Suicide prevention in college students

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Often times college is described as the best four years of your life. It's a time where you’re figuring out who you are, but for some that can be confusing and potentially dangerous.

In just the last semester there have been three student deaths at Appalachian State University. In Septemeber, 18-year old Anna Smith's case got a lot of attention. She disappeared and then a little more than a week later her body was found in a wooded area. Investigators ruled Smith's death a suicide.

Kinzie Hilton was one of Smith's childhood friends.

"She was always very intelligent in school, made really good grades. I was always jealous of her grades," said Hilton.

College students are under a lot of pressure and added stress can come with worrying about grades.

"There's 15 weeks in a semester, so that means the pressures kind of crescendos up at midterms, then maybe they go back down a little bit, then back up at finals," said Lynda Noffsinger, counselor at High Point University.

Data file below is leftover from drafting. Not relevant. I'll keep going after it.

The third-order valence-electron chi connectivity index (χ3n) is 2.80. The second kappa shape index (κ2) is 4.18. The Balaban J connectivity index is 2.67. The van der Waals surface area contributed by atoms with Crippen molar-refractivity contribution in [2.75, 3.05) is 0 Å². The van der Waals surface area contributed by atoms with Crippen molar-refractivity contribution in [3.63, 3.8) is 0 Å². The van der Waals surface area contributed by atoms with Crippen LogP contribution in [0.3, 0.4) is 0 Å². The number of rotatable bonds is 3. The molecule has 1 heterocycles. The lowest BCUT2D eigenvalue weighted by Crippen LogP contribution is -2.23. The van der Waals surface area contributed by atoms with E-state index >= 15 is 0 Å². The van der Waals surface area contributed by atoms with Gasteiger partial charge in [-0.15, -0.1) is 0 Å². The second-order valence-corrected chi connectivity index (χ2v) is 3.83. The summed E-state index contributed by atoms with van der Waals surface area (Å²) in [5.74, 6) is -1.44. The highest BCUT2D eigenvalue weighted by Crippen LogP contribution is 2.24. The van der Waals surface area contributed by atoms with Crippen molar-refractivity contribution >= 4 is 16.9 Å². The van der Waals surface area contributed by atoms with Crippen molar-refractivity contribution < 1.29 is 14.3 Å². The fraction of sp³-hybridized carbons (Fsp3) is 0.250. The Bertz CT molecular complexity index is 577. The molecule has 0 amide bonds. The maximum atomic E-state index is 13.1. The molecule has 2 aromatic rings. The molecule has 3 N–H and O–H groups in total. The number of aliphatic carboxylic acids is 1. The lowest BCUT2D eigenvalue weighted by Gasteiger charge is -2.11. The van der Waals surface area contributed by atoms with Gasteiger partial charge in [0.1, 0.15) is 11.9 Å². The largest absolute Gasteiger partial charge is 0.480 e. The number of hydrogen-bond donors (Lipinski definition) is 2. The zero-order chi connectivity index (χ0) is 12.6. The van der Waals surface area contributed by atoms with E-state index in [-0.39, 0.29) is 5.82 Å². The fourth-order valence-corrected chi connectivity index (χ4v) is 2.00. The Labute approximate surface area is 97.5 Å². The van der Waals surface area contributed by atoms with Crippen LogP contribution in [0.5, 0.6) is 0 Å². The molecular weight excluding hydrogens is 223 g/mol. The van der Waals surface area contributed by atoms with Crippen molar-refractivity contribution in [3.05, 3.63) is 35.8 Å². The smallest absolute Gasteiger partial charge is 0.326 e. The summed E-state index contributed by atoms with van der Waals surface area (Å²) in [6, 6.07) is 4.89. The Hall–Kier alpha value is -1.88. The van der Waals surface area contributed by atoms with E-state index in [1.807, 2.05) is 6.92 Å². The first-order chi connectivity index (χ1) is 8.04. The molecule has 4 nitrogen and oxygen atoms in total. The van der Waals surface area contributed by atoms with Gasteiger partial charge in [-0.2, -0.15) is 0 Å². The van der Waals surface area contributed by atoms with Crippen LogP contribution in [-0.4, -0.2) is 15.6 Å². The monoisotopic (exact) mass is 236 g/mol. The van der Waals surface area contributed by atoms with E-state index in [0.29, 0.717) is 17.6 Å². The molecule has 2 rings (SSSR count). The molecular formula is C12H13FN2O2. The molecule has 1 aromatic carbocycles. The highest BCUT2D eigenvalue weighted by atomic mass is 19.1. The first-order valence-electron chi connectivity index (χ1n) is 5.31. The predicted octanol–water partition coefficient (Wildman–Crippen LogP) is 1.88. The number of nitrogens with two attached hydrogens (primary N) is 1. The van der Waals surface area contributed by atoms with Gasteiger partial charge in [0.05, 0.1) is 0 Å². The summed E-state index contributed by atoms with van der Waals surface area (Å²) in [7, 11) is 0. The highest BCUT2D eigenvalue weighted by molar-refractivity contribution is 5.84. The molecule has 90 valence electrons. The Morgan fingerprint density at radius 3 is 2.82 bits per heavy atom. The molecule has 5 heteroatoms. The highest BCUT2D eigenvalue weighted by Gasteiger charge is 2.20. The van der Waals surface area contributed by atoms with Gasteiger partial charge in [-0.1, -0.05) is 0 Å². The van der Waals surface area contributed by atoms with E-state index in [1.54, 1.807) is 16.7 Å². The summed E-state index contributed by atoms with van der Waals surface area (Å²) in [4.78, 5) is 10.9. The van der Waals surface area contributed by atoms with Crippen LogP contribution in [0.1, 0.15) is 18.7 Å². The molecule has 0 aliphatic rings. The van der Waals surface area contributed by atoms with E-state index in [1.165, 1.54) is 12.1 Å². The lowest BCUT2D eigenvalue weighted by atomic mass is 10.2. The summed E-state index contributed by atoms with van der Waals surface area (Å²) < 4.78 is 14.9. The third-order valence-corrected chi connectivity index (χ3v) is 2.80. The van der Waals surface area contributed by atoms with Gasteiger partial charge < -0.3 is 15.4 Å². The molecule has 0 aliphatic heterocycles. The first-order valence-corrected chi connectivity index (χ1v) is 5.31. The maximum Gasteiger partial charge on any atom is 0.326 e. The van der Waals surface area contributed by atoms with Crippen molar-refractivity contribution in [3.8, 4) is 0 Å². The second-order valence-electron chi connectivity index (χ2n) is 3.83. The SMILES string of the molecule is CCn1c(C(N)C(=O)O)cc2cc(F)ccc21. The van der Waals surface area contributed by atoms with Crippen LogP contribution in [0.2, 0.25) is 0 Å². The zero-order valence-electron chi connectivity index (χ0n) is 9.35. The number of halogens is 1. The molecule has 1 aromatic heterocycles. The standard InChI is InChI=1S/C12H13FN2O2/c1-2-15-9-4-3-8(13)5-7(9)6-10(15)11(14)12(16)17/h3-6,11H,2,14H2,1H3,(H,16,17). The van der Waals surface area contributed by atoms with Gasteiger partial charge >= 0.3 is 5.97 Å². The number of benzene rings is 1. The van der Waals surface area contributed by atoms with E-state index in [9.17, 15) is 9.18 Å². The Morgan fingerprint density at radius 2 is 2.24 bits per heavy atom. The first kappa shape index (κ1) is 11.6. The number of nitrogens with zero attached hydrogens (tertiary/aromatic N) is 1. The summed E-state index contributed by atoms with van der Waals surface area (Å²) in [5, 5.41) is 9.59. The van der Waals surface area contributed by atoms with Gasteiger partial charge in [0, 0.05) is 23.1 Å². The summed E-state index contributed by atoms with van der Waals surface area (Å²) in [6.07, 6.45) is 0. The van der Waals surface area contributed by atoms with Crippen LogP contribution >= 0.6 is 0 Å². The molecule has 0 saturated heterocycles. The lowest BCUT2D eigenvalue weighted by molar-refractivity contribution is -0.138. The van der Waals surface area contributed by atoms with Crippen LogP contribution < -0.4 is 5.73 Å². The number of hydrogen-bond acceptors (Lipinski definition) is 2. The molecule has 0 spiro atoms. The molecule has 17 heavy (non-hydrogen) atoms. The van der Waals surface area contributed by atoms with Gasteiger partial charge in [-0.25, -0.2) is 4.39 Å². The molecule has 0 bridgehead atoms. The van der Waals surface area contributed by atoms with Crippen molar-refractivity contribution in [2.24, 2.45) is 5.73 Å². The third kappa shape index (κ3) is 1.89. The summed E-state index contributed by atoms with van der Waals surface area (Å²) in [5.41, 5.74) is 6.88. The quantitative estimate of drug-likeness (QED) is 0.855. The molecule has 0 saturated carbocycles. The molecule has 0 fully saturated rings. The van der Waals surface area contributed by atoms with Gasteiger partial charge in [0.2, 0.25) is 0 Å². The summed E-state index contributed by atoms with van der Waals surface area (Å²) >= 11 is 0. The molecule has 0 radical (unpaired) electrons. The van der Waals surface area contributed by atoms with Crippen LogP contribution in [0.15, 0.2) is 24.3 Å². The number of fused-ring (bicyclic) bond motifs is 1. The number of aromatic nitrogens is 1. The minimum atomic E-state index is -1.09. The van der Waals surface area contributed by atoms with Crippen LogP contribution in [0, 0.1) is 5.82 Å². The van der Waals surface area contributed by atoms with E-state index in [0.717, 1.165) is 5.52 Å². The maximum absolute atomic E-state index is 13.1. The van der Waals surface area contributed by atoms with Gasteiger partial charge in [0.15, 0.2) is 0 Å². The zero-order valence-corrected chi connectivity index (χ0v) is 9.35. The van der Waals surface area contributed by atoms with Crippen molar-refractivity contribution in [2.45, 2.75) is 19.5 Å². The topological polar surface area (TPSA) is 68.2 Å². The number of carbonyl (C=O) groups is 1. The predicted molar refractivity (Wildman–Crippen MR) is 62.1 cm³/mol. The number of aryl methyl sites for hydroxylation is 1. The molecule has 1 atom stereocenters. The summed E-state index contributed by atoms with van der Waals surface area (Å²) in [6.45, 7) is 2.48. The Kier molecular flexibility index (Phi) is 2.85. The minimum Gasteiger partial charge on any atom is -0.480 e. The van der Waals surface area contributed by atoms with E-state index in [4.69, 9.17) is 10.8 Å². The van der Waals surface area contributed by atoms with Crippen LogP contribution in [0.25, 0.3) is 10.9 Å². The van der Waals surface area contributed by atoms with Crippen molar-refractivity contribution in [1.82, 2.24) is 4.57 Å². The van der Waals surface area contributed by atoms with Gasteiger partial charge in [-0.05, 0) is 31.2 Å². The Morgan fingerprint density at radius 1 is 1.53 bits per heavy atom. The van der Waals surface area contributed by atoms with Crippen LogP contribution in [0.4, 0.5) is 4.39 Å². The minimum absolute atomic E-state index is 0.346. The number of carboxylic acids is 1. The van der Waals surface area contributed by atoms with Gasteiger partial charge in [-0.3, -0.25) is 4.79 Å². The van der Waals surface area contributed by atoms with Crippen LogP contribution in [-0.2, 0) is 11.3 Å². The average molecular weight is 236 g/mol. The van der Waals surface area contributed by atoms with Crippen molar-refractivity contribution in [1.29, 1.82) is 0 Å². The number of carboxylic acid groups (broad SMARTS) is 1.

Many times a student who is having suicidal thoughts won't seek help themselves. High Point University's Counseling Services depends on parents, friends and professors to let them know if they see someone in trouble. Counselors then act on issues immediately.

"I think most people don't want to commit suicide, they want to be able to get out of the emotional pain they feel. They feel hopeless," said Noffsinger.

Hilton isn't sure she will ever know what Smith was thinking, but she is sure that now she is more attentive to her friends and their feelings.

"It hurts. I wish I would've known so I could've done something," says Hilton.

Here are some warning signs in a potentially suicidal person:

  • A sudden change in behavior
  • Making dark statements such as "I feel no use" or "I see no use"
  • Abnormally depressed after dealing with a tough break-up, especially in college students
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